Print Tolerances when Customising Clothes.
Consistently printing superior quality custom tees is a challenging business. One that we’ve been involved in for decades. But what does consistency really mean when it comes to premium standard screen printed apparel? Well, customisation involves numerous processes and lots of different elements. In essence it’s an art, much of which requires human input and manipulation. As you can imagine, such circumstances may mean that absolute uniformity needs a degree of interpretation. Hence, this piece on clothing manufacture and printing tolerances which will provide an insight into the intricacies of maintaining adequate standards in these areas.
What is meant by tolerance?
Put simply, tolerance is the acceptable level of variation that still meets a satisfactory quality standard. Now, you might ask why any level of variance in how clothes are made and printed is justifiable. After all, in some industries such leeway isn’t in evidence. Extremely low or zero tolerance is the order of the day with things like the medical, engineering and electronic fields. But, the same will never apply with apparel and print. The truth is that wider yet still very small tolerances are necessary in practical terms. That is, making or decorating without them would be effectively unworkable. We’ll go into further detail below about both garment construction and screen printing tolerance.
Textile manufacture and clothing tolerance.
Ever purchased a pair of joggers and loved them so much that you bought another colour? Then found the fit to be fractionally different. Still great but not exactly the same. Well, that’s simply an example of clothing tolerance levels when manufacturers construct the garments. Generally speaking, textiles have a certain amount of ‘give’ in them. For example, most customisable t-shirts are made from cotton and/or polyester. These fabrics can move a little, stretch, slightly change size and shape. Which is why we choose to wear them. And, in turn, it’s why clothing construction has an inherent variability to it.
So, naturally, there is going to be some variation when manufacturers are actually making clothes. It’s virtually impossible for there not to be given that they’re using these type of materials. So, tolerances are deemed acceptable when cutting the pieces of a garment and sewing them together. The basic truth is that no two t-shirts, even if the same style and size, will be ever be precisely identical.
However, differences usually fall within established parameters which are considered sensible for such production environments. Which is another way of saying that they aren’t noticeable to the wearer. Yes, it might be possible to compare two garments and find small discrepancies. But, this is effectively irrelevant if they appear the same when worn. Basically, small differences do not equal defect.
Screen printing tolerances.
Just as with making clothes, printing a design on them requires a lot of human involvement. It’s true that many aspects of screen printing t-shirts in wholesale volumes are automated these days. Nevertheless, the human touch is still an integral part of the process. Our printing carousels may be able to print thousands of tees a day but they won’t load themselves. And you have to bear in mind the nature of the article being printed. Those characteristics mentioned above about clothing construction, flex and give, also apply to its decoration. In essence, some movement in the fabric is inevitable when handling these items.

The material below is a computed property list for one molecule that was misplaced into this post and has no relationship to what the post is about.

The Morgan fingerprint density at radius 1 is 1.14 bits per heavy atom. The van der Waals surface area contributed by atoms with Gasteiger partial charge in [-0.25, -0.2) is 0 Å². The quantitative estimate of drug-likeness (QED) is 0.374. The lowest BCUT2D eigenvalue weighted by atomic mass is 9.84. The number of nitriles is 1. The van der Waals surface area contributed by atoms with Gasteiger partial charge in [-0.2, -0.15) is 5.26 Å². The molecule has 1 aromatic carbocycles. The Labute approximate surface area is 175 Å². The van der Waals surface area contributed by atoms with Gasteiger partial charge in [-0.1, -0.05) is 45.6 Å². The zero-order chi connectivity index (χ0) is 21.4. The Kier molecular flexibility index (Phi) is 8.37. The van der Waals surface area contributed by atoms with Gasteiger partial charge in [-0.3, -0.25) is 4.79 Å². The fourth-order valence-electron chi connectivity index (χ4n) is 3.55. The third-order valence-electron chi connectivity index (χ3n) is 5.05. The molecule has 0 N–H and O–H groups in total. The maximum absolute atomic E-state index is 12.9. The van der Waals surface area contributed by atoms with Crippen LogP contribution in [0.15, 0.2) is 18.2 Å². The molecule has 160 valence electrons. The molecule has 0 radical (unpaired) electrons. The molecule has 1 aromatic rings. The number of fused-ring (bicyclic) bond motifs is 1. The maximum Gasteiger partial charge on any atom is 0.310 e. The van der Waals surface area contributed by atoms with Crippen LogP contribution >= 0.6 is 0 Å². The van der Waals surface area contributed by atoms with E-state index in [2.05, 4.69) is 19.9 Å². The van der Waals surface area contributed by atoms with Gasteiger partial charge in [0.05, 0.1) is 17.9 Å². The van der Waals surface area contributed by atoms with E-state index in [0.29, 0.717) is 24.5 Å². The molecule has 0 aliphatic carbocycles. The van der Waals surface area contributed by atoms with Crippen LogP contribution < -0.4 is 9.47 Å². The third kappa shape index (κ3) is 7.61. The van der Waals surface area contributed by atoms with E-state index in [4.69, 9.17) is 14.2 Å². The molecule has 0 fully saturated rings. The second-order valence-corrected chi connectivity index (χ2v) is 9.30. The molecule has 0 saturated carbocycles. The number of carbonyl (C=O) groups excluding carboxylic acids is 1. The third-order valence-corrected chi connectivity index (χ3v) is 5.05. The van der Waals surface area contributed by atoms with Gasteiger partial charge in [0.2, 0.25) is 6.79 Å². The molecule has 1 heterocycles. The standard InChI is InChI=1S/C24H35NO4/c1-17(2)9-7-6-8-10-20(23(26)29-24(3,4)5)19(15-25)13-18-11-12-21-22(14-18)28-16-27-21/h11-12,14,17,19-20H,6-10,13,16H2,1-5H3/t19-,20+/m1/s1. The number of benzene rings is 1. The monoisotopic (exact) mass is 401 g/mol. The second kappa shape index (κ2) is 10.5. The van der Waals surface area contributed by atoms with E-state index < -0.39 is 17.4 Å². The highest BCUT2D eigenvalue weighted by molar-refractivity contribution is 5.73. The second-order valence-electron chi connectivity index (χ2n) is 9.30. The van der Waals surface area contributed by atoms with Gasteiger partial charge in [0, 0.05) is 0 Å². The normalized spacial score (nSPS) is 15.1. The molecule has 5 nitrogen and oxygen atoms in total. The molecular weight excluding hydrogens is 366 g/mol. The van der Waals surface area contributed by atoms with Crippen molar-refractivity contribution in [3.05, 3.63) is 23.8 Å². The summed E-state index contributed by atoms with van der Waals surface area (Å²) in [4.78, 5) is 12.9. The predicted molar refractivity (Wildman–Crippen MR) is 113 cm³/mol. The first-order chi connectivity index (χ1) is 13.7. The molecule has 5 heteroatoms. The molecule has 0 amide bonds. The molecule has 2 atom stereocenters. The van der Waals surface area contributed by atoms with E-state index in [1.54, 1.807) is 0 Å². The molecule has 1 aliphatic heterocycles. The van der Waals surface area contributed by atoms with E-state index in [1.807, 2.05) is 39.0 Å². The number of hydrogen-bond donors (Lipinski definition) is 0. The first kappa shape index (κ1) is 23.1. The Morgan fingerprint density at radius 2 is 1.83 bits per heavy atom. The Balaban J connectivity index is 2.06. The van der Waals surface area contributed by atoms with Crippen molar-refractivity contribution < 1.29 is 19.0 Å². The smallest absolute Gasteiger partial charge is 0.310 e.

Anything up to 2cm allowance for the position of printing on a shirt is judged to be acceptable. All commercial screen printers work according to print position tolerances. And they’re the norm within the industry because having them makes sense. To do otherwise would be incredibly wasteful when there is no genuine need to be so. In effect, customised shirts look perfectly fine when printed according to these quality standards.
There is another area of tolerance which is worth mentioning in terms of screen printing. And that’s the colours that are actually printed on your tee. Nowadays, most of us are aware that how colours appear will vary from one phone or computer display to another. It’s simply a fact of life. So, we do our utmost to match a colour when a reference is supplied. But it’s not always possible to get it completely spot on (unless a pantone is provided). Consequently, there is a 10% tolerance band for colours.
There is another extremely important aspect about clothing manufacture and printing tolerances being set at reasonable levels. And that is the amount of waste that would be generated if they were too severe. Think about the raw materials used to make clothes. Rejecting large numbers of them for negligible differences would be crazy. Especially in an age when we’re all trying to reduce waste and have a smaller impact on our environment.
It’s a similar story with custom printing clothes. Nobody, us as a printer or you as a customer, wants to needlessly discard perfectly decent products without good cause. Now, that’s not to say there aren’t ever defective garments or prints that fall short of reasonable expectation. And on these occasions, the problem will be identified and rectified. But at the end of the day, tolerances are beneficial to us all insofar as they keep costs to a minimum. And, perhaps more significantly, contribute to creating high quality eco-friendly printed apparel. If you ever have any concerns, your printing company will be able to provide further information.